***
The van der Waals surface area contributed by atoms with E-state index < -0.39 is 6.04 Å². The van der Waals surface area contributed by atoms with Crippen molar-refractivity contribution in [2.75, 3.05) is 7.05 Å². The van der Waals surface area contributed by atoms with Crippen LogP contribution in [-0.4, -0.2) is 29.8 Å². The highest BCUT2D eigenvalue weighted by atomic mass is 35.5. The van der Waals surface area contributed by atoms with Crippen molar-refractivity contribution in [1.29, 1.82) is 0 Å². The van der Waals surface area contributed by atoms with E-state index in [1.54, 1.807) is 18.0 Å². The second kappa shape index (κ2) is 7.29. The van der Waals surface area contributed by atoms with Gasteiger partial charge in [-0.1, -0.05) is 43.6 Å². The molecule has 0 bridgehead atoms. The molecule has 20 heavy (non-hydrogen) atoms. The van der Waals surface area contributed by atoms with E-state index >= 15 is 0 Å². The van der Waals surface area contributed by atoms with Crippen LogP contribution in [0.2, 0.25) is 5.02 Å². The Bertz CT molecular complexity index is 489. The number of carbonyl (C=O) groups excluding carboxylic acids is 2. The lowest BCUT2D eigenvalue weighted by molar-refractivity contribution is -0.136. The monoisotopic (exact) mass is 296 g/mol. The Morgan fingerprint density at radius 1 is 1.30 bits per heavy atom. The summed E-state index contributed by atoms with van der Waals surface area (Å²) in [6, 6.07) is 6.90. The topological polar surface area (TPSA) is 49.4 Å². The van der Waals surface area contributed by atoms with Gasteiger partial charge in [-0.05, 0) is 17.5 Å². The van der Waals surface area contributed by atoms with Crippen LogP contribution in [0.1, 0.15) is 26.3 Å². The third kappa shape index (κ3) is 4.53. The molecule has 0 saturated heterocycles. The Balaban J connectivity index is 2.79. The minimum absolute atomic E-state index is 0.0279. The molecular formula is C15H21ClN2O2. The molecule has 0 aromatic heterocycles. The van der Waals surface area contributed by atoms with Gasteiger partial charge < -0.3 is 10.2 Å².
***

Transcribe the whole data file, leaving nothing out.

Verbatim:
The van der Waals surface area contributed by atoms with E-state index < -0.39 is 6.04 Å². The van der Waals surface area contributed by atoms with Crippen molar-refractivity contribution in [2.75, 3.05) is 7.05 Å². The van der Waals surface area contributed by atoms with Crippen LogP contribution in [-0.4, -0.2) is 29.8 Å². The highest BCUT2D eigenvalue weighted by atomic mass is 35.5. The van der Waals surface area contributed by atoms with Crippen molar-refractivity contribution in [1.29, 1.82) is 0 Å². The van der Waals surface area contributed by atoms with E-state index in [1.54, 1.807) is 18.0 Å². The second kappa shape index (κ2) is 7.29. The van der Waals surface area contributed by atoms with Gasteiger partial charge in [-0.1, -0.05) is 43.6 Å². The molecule has 0 bridgehead atoms. The molecule has 20 heavy (non-hydrogen) atoms. The van der Waals surface area contributed by atoms with E-state index >= 15 is 0 Å². The van der Waals surface area contributed by atoms with Crippen LogP contribution in [0.2, 0.25) is 5.02 Å². The Bertz CT molecular complexity index is 489. The number of carbonyl (C=O) groups excluding carboxylic acids is 2. The lowest BCUT2D eigenvalue weighted by molar-refractivity contribution is -0.136. The monoisotopic (exact) mass is 296 g/mol. The Morgan fingerprint density at radius 1 is 1.30 bits per heavy atom. The summed E-state index contributed by atoms with van der Waals surface area (Å²) in [6, 6.07) is 6.90. The topological polar surface area (TPSA) is 49.4 Å². The van der Waals surface area contributed by atoms with Gasteiger partial charge in [-0.05, 0) is 17.5 Å². The van der Waals surface area contributed by atoms with Crippen LogP contribution in [0.1, 0.15) is 26.3 Å². The third kappa shape index (κ3) is 4.53. The molecule has 0 saturated heterocycles. The Balaban J connectivity index is 2.79. The minimum absolute atomic E-state index is 0.0279. The molecular formula is C15H21ClN2O2. The molecule has 0 aromatic heterocycles. The van der Waals surface area contributed by atoms with Gasteiger partial charge < -0.3 is 10.2 Å².